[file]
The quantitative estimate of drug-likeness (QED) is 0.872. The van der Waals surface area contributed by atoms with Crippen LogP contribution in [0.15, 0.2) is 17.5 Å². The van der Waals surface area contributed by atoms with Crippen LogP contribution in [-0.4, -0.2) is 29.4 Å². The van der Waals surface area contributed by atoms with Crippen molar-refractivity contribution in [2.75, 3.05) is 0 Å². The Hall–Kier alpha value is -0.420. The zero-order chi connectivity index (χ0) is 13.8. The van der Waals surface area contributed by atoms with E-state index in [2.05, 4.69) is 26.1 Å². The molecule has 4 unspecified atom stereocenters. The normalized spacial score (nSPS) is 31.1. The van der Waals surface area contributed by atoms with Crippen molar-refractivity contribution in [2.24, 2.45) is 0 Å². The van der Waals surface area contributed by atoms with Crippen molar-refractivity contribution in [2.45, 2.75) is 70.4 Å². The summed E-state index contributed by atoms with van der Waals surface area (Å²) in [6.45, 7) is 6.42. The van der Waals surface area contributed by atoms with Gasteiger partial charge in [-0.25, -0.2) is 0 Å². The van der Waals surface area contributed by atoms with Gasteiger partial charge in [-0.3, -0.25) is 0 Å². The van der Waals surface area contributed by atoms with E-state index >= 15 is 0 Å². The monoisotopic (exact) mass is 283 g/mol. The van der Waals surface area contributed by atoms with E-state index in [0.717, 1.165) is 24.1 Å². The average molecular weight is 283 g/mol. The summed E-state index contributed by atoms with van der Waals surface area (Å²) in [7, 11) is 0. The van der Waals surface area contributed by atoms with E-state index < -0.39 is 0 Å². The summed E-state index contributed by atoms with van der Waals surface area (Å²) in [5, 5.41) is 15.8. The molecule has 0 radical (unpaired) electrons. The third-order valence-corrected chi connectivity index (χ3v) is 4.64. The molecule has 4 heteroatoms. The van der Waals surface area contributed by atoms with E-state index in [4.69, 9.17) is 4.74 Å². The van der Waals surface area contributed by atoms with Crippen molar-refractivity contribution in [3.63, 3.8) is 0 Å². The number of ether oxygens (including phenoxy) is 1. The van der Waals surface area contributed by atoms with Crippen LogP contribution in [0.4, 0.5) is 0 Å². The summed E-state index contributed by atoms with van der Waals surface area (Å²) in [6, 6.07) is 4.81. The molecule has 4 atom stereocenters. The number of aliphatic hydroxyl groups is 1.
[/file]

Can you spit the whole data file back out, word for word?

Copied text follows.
The quantitative estimate of drug-likeness (QED) is 0.872. The van der Waals surface area contributed by atoms with Crippen LogP contribution in [0.15, 0.2) is 17.5 Å². The van der Waals surface area contributed by atoms with Crippen LogP contribution in [-0.4, -0.2) is 29.4 Å². The van der Waals surface area contributed by atoms with Crippen molar-refractivity contribution in [2.75, 3.05) is 0 Å². The Hall–Kier alpha value is -0.420. The zero-order chi connectivity index (χ0) is 13.8. The van der Waals surface area contributed by atoms with E-state index in [2.05, 4.69) is 26.1 Å². The molecule has 4 unspecified atom stereocenters. The normalized spacial score (nSPS) is 31.1. The van der Waals surface area contributed by atoms with Crippen molar-refractivity contribution in [2.24, 2.45) is 0 Å². The van der Waals surface area contributed by atoms with Crippen molar-refractivity contribution in [2.45, 2.75) is 70.4 Å². The summed E-state index contributed by atoms with van der Waals surface area (Å²) in [6.45, 7) is 6.42. The van der Waals surface area contributed by atoms with Gasteiger partial charge in [-0.25, -0.2) is 0 Å². The van der Waals surface area contributed by atoms with Gasteiger partial charge in [-0.3, -0.25) is 0 Å². The van der Waals surface area contributed by atoms with E-state index >= 15 is 0 Å². The monoisotopic (exact) mass is 283 g/mol. The van der Waals surface area contributed by atoms with E-state index in [0.717, 1.165) is 24.1 Å². The average molecular weight is 283 g/mol. The summed E-state index contributed by atoms with van der Waals surface area (Å²) in [7, 11) is 0. The van der Waals surface area contributed by atoms with E-state index < -0.39 is 0 Å². The summed E-state index contributed by atoms with van der Waals surface area (Å²) in [5, 5.41) is 15.8. The molecule has 0 radical (unpaired) electrons. The third-order valence-corrected chi connectivity index (χ3v) is 4.64. The molecule has 4 heteroatoms. The van der Waals surface area contributed by atoms with E-state index in [4.69, 9.17) is 4.74 Å². The van der Waals surface area contributed by atoms with Crippen molar-refractivity contribution in [3.63, 3.8) is 0 Å². The number of ether oxygens (including phenoxy) is 1. The van der Waals surface area contributed by atoms with Crippen LogP contribution in [0.4, 0.5) is 0 Å². The summed E-state index contributed by atoms with van der Waals surface area (Å²) in [6, 6.07) is 4.81. The molecule has 4 atom stereocenters. The number of aliphatic hydroxyl groups is 1.